2. The learned Special Magistrate wrote a very elaborate and able judgment in which he came to the conclusion that the prosecution case was fully proved. In order to hold that the field in question was in the possession of the complainant for several years past, the learned Magistrate relied not only upon the oral evidence produced by the prosecution but also on some documentary evidence. The latter consists principally of two certified copies of certain entries in the khatauni of the village from, which it appears that the person in actual possession of the field in dispute was the complainant, even though the tenants-in-chief were Sita Ram and Sheo Narain. It appears that these two documents were produced on behalf of the prosecution while the prosecution witnesses were being cross-examined by the defence. Relying E upon the oral and documentary evidence the learned Magistrate found the charge proved against the 14 applicants and convicted them under Section 379, I.P.C.

3. The applicants went up in revision to the District Magistrate and the matter came up for hearing before the learned Additional District Magistrate who has made this reference. The learned Additional District Magistrate has conceded that the judgment of the trying Magistrate is very well-reasoned and lucid and that there can be no ground for interference with the finding upon the merits, but it appears that one of the grounds taken before him by the applicants was that the admission of the two certified copies of the entries in the khatauni of the village during the cross-examination of the prosecution witnesses was an illegality which had vitiated the trial or at least an irregularity which had caused material prejudice to the applicants. This argument has found favour with the learned Additional District Magistrate who has referred to Sections 252 and 256, Criminal P.C., and has upon that basis arrived at the conclusion that a Criminal Court cannot admit any documentary evidence after the framing of the charge. Being of the opinion that this raised an important question of law he has referred the matter to this Court.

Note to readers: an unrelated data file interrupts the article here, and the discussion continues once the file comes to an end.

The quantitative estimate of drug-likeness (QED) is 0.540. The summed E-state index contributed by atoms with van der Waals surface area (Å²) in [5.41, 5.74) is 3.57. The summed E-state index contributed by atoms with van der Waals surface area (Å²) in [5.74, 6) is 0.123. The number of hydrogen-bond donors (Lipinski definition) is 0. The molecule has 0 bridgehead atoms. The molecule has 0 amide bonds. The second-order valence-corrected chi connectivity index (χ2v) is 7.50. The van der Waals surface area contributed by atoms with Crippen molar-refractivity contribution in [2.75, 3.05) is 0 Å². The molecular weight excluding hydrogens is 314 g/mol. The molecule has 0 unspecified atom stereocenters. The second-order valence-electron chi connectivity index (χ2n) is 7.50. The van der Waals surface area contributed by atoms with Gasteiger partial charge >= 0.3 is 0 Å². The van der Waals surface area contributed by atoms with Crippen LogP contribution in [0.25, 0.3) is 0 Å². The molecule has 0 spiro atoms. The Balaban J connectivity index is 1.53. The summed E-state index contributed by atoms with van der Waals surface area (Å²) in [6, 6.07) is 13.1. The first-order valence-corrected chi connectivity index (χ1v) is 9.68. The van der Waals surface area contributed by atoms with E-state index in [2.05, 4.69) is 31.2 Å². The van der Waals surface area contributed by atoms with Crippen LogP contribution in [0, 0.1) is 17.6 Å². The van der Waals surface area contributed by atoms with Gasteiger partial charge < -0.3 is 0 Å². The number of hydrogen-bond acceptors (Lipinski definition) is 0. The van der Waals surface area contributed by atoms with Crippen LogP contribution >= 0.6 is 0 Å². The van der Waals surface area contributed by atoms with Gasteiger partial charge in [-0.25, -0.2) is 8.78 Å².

4. I have heard Mr. Sailanath Mukerji in support of the reference and have fully considered the provisions of the Criminal Procedure Code upon which the learned Magistrate has relied, but I see no reason to hold that there is any prohibition in law against the admission of relevant and admissible evidence for proving an offence after a certain stage in a trial. To my mind it is quite clear that every Court has got inherent power to allow relevant evidence to be produced by any party at any stage of the trial. If such evidence is allowed to be produced by the prosecution all that the accused can urge is that he should be given a full opportunity of rebutting it. I cannot conceive for a moment that the provisions of the Criminal Procedure Code referred to by the learned Additional District Magistrate were intended by the law to prevent the admission of relevant evidence for the purposes of proving an offence beyond a certain stage of the trial. In this connexion it may be pointed out that under Section 428, Criminal P.C., even the Appellate Court may admit evidence if it considers that evidence necessary for the purpose of deciding the case. Again even this Court in the exercise of its revisional powers under Section 439, Criminal P.C., can admit fresh evidence if it is relevant and its production is found to be necessary in the interest of justice. I am therefore of the opinion that there was nothing illegal or irregular in the fact that the learned Special Magistrate allowed the two documents to be produced while the prosecution witnesses were being cross-examined by the defence. Even if it is assumed for the purpose of argument that the admission of the documents at that stage was an irregularity the question still remains whether it materially prejudiced the accused in the trial. There is absolutely no suggestion that the defence raised any objection to the production of the documents and having regard to the fact that the accused persons had not even entered upon their defence up till that stage there was obviously ample opportunity for rebutting the evidence. I do not therefore see any reason for holding that the accused persons were prejudiced in their trial. Even in this view of the case Section 537, Criminal P.C., would cure the irregularity. The result therefore is that I reject the reference made by the learned Additional District Magistrate.